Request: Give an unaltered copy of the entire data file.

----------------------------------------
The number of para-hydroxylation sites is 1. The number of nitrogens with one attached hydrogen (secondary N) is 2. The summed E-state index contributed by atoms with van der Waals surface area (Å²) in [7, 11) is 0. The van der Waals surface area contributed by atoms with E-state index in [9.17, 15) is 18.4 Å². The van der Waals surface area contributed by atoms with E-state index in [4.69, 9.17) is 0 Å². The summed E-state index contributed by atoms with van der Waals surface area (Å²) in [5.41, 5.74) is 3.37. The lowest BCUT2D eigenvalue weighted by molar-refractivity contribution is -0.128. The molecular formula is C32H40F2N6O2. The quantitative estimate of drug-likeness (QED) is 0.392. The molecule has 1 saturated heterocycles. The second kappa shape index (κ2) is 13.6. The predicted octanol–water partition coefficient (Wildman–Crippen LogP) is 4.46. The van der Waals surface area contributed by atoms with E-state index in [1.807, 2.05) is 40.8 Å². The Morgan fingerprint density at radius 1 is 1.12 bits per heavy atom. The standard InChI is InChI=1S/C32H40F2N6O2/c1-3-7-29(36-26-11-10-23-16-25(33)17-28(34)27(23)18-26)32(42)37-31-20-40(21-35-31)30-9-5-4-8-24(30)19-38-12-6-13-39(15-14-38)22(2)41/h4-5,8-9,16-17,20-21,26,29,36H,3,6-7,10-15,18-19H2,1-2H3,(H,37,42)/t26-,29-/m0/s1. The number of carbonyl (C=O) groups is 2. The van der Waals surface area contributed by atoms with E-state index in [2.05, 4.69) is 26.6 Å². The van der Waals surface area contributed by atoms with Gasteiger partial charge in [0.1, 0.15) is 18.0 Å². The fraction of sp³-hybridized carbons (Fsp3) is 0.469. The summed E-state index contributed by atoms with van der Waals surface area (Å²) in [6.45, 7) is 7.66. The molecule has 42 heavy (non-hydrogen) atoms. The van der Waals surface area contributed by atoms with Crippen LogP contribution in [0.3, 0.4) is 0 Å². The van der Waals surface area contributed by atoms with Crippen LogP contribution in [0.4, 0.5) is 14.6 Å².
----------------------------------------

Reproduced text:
The number of para-hydroxylation sites is 1. The number of nitrogens with one attached hydrogen (secondary N) is 2. The summed E-state index contributed by atoms with van der Waals surface area (Å²) in [7, 11) is 0. The van der Waals surface area contributed by atoms with E-state index in [9.17, 15) is 18.4 Å². The van der Waals surface area contributed by atoms with E-state index in [4.69, 9.17) is 0 Å². The summed E-state index contributed by atoms with van der Waals surface area (Å²) in [5.41, 5.74) is 3.37. The lowest BCUT2D eigenvalue weighted by molar-refractivity contribution is -0.128. The molecular formula is C32H40F2N6O2. The quantitative estimate of drug-likeness (QED) is 0.392. The molecule has 1 saturated heterocycles. The second kappa shape index (κ2) is 13.6. The predicted octanol–water partition coefficient (Wildman–Crippen LogP) is 4.46. The van der Waals surface area contributed by atoms with E-state index in [1.807, 2.05) is 40.8 Å². The Morgan fingerprint density at radius 1 is 1.12 bits per heavy atom. The standard InChI is InChI=1S/C32H40F2N6O2/c1-3-7-29(36-26-11-10-23-16-25(33)17-28(34)27(23)18-26)32(42)37-31-20-40(21-35-31)30-9-5-4-8-24(30)19-38-12-6-13-39(15-14-38)22(2)41/h4-5,8-9,16-17,20-21,26,29,36H,3,6-7,10-15,18-19H2,1-2H3,(H,37,42)/t26-,29-/m0/s1. The number of carbonyl (C=O) groups is 2. The van der Waals surface area contributed by atoms with E-state index in [2.05, 4.69) is 26.6 Å². The van der Waals surface area contributed by atoms with Gasteiger partial charge in [0.1, 0.15) is 18.0 Å². The fraction of sp³-hybridized carbons (Fsp3) is 0.469. The summed E-state index contributed by atoms with van der Waals surface area (Å²) in [6.45, 7) is 7.66. The molecule has 42 heavy (non-hydrogen) atoms. The van der Waals surface area contributed by atoms with Crippen LogP contribution in [0.3, 0.4) is 0 Å². The van der Waals surface area contributed by atoms with Crippen LogP contribution in [0.4, 0.5) is 14.6 Å².